Being upfront and honest is the best thing a student can ever be.  I would say to send an email to the recruiter & interviewer letting them know they have received an offer (and even say who), let the recruiter know that (their company ) was the first choice and just wanted to follow up if a second interview was in the works.  I would also tell a candidate only to do that if you have such an offer, so when the company comes back and says nothing was in the works the candidate did not push their luck.  Sometimes putting pressure on a company may have them just say ‘goodbye and best of luck’.

Mariah Wills, Campus Recruiter at Protiviti stated:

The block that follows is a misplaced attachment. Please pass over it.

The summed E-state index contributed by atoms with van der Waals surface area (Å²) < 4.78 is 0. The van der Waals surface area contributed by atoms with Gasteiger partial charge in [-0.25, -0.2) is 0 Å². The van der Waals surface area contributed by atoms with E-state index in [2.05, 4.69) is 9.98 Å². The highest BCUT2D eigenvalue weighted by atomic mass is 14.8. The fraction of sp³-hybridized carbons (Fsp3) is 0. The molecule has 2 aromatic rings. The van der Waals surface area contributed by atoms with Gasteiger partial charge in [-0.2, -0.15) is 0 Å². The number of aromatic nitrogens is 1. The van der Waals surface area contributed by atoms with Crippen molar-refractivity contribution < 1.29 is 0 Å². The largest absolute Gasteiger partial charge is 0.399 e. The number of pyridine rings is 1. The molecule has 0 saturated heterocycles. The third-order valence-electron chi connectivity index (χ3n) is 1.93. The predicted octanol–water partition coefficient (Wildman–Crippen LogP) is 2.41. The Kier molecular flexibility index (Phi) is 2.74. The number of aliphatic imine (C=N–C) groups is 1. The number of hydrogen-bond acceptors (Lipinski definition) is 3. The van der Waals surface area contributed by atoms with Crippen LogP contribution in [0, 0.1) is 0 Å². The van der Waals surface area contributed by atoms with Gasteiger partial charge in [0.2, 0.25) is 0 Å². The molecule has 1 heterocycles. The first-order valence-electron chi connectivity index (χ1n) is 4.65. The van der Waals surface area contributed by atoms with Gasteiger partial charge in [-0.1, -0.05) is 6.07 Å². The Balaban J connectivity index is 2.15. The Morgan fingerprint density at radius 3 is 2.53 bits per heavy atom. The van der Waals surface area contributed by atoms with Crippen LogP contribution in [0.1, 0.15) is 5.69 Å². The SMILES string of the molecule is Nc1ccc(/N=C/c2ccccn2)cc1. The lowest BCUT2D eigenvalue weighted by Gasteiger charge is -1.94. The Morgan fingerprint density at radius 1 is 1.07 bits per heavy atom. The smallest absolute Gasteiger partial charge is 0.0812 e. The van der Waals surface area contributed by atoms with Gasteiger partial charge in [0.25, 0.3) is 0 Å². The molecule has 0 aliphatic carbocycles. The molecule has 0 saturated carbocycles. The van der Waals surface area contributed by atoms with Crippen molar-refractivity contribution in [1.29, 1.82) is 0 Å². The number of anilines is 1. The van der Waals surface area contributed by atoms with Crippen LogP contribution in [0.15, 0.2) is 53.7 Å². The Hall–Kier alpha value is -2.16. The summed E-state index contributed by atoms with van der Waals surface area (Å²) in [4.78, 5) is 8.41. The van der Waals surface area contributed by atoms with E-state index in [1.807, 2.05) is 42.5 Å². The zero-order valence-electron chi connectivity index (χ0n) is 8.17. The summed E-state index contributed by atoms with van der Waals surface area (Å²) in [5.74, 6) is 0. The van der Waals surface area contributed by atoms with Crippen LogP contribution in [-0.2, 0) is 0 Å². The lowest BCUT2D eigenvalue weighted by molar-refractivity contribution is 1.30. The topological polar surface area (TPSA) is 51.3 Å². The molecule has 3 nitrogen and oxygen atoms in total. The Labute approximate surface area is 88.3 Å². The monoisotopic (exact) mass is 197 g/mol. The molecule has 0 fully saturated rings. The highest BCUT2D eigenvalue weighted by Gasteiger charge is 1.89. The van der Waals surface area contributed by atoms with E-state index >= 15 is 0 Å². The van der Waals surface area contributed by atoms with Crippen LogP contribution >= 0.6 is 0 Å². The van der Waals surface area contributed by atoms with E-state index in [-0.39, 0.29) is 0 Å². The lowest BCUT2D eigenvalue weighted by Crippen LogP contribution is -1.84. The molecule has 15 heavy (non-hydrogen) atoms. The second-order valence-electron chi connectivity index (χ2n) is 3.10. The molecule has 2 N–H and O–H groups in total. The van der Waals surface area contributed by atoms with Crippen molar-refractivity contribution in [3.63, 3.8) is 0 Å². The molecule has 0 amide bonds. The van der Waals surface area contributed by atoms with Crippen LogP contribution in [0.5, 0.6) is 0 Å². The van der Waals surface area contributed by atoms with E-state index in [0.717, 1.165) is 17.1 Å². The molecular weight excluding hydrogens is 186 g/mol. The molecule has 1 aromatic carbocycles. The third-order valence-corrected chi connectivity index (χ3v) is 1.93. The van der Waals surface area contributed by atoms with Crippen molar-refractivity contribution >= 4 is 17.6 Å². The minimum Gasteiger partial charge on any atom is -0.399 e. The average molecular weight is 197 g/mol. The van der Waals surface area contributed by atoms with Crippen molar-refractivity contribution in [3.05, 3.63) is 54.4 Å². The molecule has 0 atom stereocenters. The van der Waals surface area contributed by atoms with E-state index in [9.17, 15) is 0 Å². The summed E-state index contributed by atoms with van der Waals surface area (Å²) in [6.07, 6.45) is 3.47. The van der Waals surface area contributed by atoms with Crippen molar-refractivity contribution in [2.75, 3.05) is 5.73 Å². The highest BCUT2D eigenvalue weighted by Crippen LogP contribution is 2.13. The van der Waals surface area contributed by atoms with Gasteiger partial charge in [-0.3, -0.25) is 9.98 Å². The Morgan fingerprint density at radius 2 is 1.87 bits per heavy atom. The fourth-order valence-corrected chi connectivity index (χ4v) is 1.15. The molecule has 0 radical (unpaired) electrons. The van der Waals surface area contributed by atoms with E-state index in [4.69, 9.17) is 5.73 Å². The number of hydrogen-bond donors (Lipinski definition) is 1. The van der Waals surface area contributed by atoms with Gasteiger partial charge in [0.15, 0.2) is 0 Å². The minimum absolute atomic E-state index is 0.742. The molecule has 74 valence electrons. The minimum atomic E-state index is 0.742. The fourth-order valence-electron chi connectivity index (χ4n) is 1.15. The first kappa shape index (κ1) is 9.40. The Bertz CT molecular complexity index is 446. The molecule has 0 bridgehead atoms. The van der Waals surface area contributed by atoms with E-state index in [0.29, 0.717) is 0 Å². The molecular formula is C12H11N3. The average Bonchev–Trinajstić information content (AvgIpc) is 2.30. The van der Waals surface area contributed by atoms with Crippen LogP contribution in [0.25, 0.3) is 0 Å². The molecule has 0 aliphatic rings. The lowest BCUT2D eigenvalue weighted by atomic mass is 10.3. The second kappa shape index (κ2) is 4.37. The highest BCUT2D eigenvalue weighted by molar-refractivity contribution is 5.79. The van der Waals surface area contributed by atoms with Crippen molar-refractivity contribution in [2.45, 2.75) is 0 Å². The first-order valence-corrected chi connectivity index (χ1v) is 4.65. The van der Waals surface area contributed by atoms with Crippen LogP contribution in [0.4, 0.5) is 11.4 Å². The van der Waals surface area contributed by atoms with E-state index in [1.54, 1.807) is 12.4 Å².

If a candidate was in the interviewing and hiring process with my company and had received an offer from another firm, I would appreciate them reaching out as soon as possible to make me aware of the competing offer. This could be done via either email or phone. If we had just begun the interview process, I think it would be appropriate for the candidate to first inquire as to what next steps looked like in the interview process and what a probable interview timeline may be should they be advancing in the interview process. The candidate could then state that they were inquiring as they did have a competing offer but that my company was their first choice and that, if at all possible, they would love to continue in the interview process in hopes of being further considered. Should we be further along in the interview process, it would still make sense for the candidate to reach out as soon as possible and maybe reiterate what we had previously discussed about the recruitment timeline.